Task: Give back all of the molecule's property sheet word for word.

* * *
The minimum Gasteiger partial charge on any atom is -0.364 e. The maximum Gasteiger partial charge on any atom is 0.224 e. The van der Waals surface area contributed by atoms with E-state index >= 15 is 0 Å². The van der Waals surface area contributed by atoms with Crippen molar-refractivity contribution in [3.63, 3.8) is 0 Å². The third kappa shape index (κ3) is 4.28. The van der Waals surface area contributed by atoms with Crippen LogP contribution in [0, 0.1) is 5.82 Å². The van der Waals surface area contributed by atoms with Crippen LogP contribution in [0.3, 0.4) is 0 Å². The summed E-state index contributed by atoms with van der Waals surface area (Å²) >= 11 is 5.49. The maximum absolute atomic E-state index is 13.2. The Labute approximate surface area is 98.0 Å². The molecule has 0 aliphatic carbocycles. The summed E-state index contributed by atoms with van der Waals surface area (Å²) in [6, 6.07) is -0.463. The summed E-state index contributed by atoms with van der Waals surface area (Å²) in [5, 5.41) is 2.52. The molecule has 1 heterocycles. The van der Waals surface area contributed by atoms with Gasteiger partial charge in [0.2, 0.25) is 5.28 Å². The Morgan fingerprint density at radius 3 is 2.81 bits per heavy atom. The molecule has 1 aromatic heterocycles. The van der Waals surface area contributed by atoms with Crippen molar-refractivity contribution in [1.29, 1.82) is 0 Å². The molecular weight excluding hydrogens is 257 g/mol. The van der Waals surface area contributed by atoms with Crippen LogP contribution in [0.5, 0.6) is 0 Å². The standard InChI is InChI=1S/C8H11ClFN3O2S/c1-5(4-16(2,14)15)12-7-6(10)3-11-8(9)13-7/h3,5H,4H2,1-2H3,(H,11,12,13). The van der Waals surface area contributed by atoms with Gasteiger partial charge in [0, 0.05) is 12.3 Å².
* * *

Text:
The minimum Gasteiger partial charge on any atom is -0.364 e. The maximum Gasteiger partial charge on any atom is 0.224 e. The van der Waals surface area contributed by atoms with E-state index >= 15 is 0 Å². The van der Waals surface area contributed by atoms with Crippen molar-refractivity contribution in [3.63, 3.8) is 0 Å². The third kappa shape index (κ3) is 4.28. The van der Waals surface area contributed by atoms with Crippen LogP contribution in [0, 0.1) is 5.82 Å². The van der Waals surface area contributed by atoms with Crippen LogP contribution in [0.3, 0.4) is 0 Å². The summed E-state index contributed by atoms with van der Waals surface area (Å²) >= 11 is 5.49. The maximum absolute atomic E-state index is 13.2. The Labute approximate surface area is 98.0 Å². The molecule has 0 aliphatic carbocycles. The summed E-state index contributed by atoms with van der Waals surface area (Å²) in [6, 6.07) is -0.463. The summed E-state index contributed by atoms with van der Waals surface area (Å²) in [5, 5.41) is 2.52. The molecule has 1 heterocycles. The van der Waals surface area contributed by atoms with Gasteiger partial charge in [0.2, 0.25) is 5.28 Å². The Morgan fingerprint density at radius 3 is 2.81 bits per heavy atom. The molecule has 1 aromatic heterocycles. The van der Waals surface area contributed by atoms with Crippen molar-refractivity contribution in [1.29, 1.82) is 0 Å². The molecular weight excluding hydrogens is 257 g/mol. The van der Waals surface area contributed by atoms with Crippen LogP contribution in [0.5, 0.6) is 0 Å². The standard InChI is InChI=1S/C8H11ClFN3O2S/c1-5(4-16(2,14)15)12-7-6(10)3-11-8(9)13-7/h3,5H,4H2,1-2H3,(H,11,12,13). The van der Waals surface area contributed by atoms with Gasteiger partial charge in [0, 0.05) is 12.3 Å².